And thank goodness, because my insistent, probing questions and dissatisfaction with pat, incomplete, and not-very-well-thought-out denominational answers were beginning to alienate me from my teachers and those I attempted to teach!
God Speaks Through the Church
Eventually, God led me to full communion with the Church, and I discovered 2000 years of the richest, most soaring Bible teaching on earth. The first time I picked up a Catechism I felt as though I had stepped off a cliff into an abyss of Truth.
Our “believe what you want to believe” culture attempts to minimize and marginalize the Church, but the Holy Spirit speaks most definitively through the teaching office of the Magisterium and the history and Tradition of the Church (which includes but is not limited to Scripture). We must study and read Scripture with the Church throughout history in order stay united to the Holy Spirit by whom they were written.
“The pillar and foundation of truth” St. Paul describes is not my Bible, not my experiences in prayer, my denomination or parish, nor my opinions (1 Tm 3:15). This pillar and foundation is the Church. The Church is my measuring stick when discerning what the Holy Spirit is saying to me in the Bible. The Holy Spirit is the very air the Church breathes in order to stay alive. What the Church says on an issue is what the Holy Spirit says about it. Apart from the Church I cannot fully know God’s will for my life in the Bible.
I have heard people say they sensed in prayer with the Scriptures that God was telling them to do something that the Bible or the Church, or both, say is illicit. The Bible does not speak specifically or comprehensively on every circumstance—contraception or stem cell research, for instance—and the Church will never contradict the Bible when it’s interpreted and understood properly.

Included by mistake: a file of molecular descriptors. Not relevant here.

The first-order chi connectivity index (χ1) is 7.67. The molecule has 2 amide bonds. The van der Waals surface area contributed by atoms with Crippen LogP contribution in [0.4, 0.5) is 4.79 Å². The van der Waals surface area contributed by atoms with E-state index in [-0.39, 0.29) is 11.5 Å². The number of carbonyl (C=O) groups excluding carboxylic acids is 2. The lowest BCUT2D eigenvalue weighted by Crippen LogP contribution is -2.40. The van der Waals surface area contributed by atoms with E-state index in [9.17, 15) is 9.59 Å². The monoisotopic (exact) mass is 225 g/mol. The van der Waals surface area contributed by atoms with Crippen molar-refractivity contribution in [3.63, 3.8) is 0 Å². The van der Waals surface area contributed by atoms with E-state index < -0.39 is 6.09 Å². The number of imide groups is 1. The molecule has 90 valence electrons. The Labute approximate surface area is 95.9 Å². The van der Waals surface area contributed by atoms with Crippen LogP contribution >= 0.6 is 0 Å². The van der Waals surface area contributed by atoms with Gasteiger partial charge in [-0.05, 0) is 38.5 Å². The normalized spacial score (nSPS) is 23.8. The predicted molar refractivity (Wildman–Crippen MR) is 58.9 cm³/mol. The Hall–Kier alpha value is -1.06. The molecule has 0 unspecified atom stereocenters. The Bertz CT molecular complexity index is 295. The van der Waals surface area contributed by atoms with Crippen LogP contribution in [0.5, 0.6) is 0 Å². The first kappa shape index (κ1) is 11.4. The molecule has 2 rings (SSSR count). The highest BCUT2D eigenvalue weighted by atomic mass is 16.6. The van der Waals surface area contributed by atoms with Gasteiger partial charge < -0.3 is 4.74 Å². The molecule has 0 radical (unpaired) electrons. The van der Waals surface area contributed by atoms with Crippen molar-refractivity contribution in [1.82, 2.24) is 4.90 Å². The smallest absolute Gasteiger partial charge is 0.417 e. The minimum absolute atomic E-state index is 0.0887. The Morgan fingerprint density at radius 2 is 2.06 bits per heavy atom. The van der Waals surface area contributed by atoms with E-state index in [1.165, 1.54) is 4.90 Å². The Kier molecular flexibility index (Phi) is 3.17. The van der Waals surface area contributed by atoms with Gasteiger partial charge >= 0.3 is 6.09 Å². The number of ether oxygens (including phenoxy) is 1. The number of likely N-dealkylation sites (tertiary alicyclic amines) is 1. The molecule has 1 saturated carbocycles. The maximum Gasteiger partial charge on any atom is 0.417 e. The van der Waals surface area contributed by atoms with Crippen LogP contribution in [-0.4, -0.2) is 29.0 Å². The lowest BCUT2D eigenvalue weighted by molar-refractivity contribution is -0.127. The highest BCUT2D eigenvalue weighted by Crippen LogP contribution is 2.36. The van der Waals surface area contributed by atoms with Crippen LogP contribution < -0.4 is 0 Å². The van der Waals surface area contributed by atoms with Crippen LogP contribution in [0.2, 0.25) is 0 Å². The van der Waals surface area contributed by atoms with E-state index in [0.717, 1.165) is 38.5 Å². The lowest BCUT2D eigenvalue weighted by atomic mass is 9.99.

Certainly, then, the Holy Spirit, who gave birth to both the Church and the Scriptures, would never contradict himself when speaking to an individual. I can never determine the truth of a passage or interpretation of the Scriptures by looking solely at what I think God is or was saying through them. I must know God’s perspective, his wisdom, through the Scriptures and the Church.
God is “Not the Author of Confusion”
The Holy Spirit is not schizophrenic; he will never tell me or another individual something that contradicts the Church. I don’t mean one person in the Church, I mean the Deposit of Faith as handed down to us through the last two thousand years by the Church. If I need direction or confirmation in an area where I sense God speaking in the Bible, I should always search out what the Church has said on the subject.
I can obey the Church, and therefore obey God, but if I disobey the Church, I have disobeyed God himself. “Let every person be subject to the governing authorities; for there is no authority except from God, and those that exist have been instituted by God. Therefore whoever resists authorities resists what God has appointed, and those who resist will incur judgment” (Rom 13:1–2).
Within the Church, I can hear God speak through the Scriptures. The sacraments are powerful sources of strength and healing, but they are only half the equation.
The Church has always venerated the Scriptures as she venerates the Lord’s Body. She never ceases to present to the faithful the bread of life, taken from the one table of God’s Word and Christ’s Body. In Sacred Scripture, the Church constantly finds her nourishment and her strength, for she welcomes it not as a human word, but as what it really is, the word of God. In the sacred books, the Father who is in heaven comes lovingly to meet his children, and talks with them (CCC 103–104, emphasis added).
I function in relationship to the Church, so I can hear God speak in, with, and through the Church. In the Church, I have everything I need to confidently experience God in the Bible. Otherwise, am I really studying the Bible at all, or am I hearing what I want to hear and being misled?